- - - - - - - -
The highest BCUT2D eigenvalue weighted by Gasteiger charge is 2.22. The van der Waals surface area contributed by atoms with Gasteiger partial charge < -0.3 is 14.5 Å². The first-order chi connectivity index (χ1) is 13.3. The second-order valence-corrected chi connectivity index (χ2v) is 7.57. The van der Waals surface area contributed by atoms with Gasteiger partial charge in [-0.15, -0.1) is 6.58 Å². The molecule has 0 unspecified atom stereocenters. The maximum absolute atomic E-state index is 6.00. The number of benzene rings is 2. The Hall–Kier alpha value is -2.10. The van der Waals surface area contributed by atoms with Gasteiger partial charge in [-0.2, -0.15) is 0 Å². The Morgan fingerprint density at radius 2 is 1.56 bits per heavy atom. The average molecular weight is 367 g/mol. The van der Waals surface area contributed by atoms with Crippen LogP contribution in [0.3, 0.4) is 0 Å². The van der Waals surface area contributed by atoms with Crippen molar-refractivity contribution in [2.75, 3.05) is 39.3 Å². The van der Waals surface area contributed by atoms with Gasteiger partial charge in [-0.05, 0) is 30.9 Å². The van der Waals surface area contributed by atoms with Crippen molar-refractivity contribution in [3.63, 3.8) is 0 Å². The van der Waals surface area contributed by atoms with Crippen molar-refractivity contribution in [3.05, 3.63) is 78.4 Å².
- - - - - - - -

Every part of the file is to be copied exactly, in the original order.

The highest BCUT2D eigenvalue weighted by Gasteiger charge is 2.22. The van der Waals surface area contributed by atoms with Gasteiger partial charge < -0.3 is 14.5 Å². The first-order chi connectivity index (χ1) is 13.3. The second-order valence-corrected chi connectivity index (χ2v) is 7.57. The van der Waals surface area contributed by atoms with Gasteiger partial charge in [-0.15, -0.1) is 6.58 Å². The molecule has 0 unspecified atom stereocenters. The maximum absolute atomic E-state index is 6.00. The number of benzene rings is 2. The Hall–Kier alpha value is -2.10. The van der Waals surface area contributed by atoms with Gasteiger partial charge in [-0.2, -0.15) is 0 Å². The Morgan fingerprint density at radius 2 is 1.56 bits per heavy atom. The average molecular weight is 367 g/mol. The van der Waals surface area contributed by atoms with Crippen LogP contribution in [0.3, 0.4) is 0 Å². The van der Waals surface area contributed by atoms with Crippen molar-refractivity contribution in [2.75, 3.05) is 39.3 Å². The van der Waals surface area contributed by atoms with Gasteiger partial charge in [-0.05, 0) is 30.9 Å². The van der Waals surface area contributed by atoms with Crippen molar-refractivity contribution in [3.63, 3.8) is 0 Å². The van der Waals surface area contributed by atoms with Crippen molar-refractivity contribution in [3.05, 3.63) is 78.4 Å².